Think of it as an artistic “fan letter” to Detroit’s People Mover.
Artist Nick Tobier’s new book is Looping Detroit: A People Mover Travelogue. It’s a collection of essays, photographs and poems inspired by the People Mover and the views it offers of Detroit’s geography and culture.
Tobier, who's a University of Michigan professor originally from New York City, brings an outsider's perspective to something that sparks some passionate discussion whenever it's brought up among Detroiters – the People Mover.
"With the People Mover, if you stand in one spot you can see both ends of it," Tobier said. "Each stop is about 150 yards from the next one. So I was fascinated that here's this gigantic city, a city that's physically larger than Manhattan, certainly, where I grew up, but it's got this tiny, tiny train. There was something sort of anti-heroic about it."
It often takes someone with fresh eyes to see and appreciate something the locals tend to take for granted, or, in the case of the People Mover, something that gets ridiculed or overlooked.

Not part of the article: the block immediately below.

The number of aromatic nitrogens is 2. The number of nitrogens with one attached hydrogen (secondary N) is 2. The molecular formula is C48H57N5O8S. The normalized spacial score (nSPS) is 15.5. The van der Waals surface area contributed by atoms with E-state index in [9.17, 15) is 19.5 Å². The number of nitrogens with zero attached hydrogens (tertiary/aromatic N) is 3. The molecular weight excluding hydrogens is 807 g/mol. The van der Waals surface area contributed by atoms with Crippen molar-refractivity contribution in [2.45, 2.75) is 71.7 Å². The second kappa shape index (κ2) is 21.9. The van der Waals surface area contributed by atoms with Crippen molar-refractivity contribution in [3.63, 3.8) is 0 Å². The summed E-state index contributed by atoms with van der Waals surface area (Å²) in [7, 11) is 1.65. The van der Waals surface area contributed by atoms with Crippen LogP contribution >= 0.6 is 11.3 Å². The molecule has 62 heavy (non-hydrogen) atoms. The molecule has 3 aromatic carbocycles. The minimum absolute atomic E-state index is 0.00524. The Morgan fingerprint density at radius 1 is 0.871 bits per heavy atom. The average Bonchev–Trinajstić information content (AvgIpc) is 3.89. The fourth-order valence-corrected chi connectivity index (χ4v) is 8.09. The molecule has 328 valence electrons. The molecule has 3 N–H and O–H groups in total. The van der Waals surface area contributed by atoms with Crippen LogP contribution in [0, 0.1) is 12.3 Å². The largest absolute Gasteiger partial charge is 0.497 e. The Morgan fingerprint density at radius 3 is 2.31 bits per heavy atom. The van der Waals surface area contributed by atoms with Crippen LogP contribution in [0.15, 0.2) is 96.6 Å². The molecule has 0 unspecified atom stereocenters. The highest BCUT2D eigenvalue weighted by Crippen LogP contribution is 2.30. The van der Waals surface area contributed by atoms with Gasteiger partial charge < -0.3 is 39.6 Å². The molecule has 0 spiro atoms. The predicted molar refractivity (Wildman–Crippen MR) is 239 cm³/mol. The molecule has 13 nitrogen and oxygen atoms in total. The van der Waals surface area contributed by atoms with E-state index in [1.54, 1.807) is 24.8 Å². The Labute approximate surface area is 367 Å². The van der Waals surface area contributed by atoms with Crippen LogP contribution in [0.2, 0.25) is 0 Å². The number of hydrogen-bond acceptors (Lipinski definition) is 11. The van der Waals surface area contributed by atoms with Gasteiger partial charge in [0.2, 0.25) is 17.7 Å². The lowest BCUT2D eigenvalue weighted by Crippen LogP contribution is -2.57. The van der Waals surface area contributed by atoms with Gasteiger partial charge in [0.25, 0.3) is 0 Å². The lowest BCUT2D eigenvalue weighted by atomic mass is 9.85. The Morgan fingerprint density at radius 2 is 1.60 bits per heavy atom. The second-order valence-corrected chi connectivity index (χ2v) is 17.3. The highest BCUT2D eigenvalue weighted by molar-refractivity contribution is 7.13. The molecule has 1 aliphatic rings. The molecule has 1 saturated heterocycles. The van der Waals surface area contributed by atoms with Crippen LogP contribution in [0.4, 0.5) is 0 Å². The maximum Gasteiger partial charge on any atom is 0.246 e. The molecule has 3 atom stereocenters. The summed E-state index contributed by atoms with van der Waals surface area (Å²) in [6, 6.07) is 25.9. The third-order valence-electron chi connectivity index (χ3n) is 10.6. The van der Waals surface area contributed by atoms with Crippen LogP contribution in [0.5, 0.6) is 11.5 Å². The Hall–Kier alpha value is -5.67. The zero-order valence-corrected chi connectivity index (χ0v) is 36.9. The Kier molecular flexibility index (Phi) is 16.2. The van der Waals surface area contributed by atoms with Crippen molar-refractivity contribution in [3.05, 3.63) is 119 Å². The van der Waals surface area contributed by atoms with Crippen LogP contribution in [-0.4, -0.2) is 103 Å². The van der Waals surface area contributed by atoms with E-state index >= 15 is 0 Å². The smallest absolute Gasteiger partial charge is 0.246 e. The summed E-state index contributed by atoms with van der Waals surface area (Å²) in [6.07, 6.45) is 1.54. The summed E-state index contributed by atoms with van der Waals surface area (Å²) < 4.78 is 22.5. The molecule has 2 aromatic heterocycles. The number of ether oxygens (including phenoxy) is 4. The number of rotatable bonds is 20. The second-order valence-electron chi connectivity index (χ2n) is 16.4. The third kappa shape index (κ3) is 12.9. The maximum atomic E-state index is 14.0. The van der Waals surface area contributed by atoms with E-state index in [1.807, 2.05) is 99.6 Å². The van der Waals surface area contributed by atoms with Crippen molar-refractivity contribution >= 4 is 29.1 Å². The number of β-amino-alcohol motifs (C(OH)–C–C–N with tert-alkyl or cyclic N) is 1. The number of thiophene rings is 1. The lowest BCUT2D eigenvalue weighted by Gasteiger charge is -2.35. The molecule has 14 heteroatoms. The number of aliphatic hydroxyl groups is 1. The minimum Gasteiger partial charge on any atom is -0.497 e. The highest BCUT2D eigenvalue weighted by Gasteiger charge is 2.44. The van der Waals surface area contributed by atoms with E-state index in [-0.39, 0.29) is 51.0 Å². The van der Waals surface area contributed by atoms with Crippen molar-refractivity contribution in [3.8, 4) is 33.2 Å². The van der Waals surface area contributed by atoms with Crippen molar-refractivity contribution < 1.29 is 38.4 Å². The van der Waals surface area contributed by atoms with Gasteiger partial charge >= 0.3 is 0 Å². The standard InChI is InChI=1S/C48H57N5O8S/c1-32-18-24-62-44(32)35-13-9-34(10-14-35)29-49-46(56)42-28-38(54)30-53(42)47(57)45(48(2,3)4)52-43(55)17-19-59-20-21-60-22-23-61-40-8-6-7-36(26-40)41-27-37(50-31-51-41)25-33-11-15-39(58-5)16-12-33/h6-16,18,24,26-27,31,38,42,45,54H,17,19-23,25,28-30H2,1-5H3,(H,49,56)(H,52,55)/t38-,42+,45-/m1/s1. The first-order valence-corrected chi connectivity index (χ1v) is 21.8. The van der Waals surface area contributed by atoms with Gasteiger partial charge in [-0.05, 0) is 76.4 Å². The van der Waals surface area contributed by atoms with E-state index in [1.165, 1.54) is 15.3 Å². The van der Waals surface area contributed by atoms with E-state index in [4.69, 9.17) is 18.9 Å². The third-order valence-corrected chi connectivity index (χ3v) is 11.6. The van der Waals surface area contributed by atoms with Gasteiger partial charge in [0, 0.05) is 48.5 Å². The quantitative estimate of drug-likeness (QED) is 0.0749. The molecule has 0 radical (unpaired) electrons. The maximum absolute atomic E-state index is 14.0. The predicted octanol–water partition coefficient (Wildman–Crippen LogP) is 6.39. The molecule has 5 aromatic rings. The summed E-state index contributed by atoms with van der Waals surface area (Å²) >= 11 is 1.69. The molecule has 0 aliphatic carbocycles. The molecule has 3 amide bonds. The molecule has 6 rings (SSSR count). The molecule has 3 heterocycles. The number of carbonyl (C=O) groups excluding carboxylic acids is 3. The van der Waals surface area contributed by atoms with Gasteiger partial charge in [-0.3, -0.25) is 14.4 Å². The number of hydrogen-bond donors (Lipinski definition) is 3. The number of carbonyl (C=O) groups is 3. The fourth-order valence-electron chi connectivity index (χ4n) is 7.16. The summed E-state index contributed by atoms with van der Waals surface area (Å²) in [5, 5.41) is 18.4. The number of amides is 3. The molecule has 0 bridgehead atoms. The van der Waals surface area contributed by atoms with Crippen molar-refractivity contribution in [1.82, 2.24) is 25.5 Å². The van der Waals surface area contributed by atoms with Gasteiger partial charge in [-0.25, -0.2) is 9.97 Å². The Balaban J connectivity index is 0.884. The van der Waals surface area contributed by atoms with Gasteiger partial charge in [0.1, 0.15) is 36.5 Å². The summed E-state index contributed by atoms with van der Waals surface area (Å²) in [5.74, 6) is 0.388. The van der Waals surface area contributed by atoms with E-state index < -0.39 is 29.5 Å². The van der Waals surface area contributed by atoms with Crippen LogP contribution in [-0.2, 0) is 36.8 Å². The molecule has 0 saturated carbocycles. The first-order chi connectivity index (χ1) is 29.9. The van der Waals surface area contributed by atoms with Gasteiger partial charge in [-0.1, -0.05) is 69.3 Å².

For the project, Tobier enlisted artists, writers and photographers to join him and explore each stop of the People Mover. Here's what he told them to do:
"I'd like you to pick a stop of the People Mover and get on it and off it and explore that stop as you would an explorer," Tobier said. "And the only restrictions are that it can't be anything you might find, say, in a Fodor's Guide to Detroit. So I'm not looking for something that would be a nice tourist attraction. See what's there and it doesn't even have to be there anymore. There's some that are sort of rooted in memory of places that were."
Listen to the full interview above to hear more about the project, what people are missing when they mock the People Mover and Tobier's view of the future of public transportation in Detroit.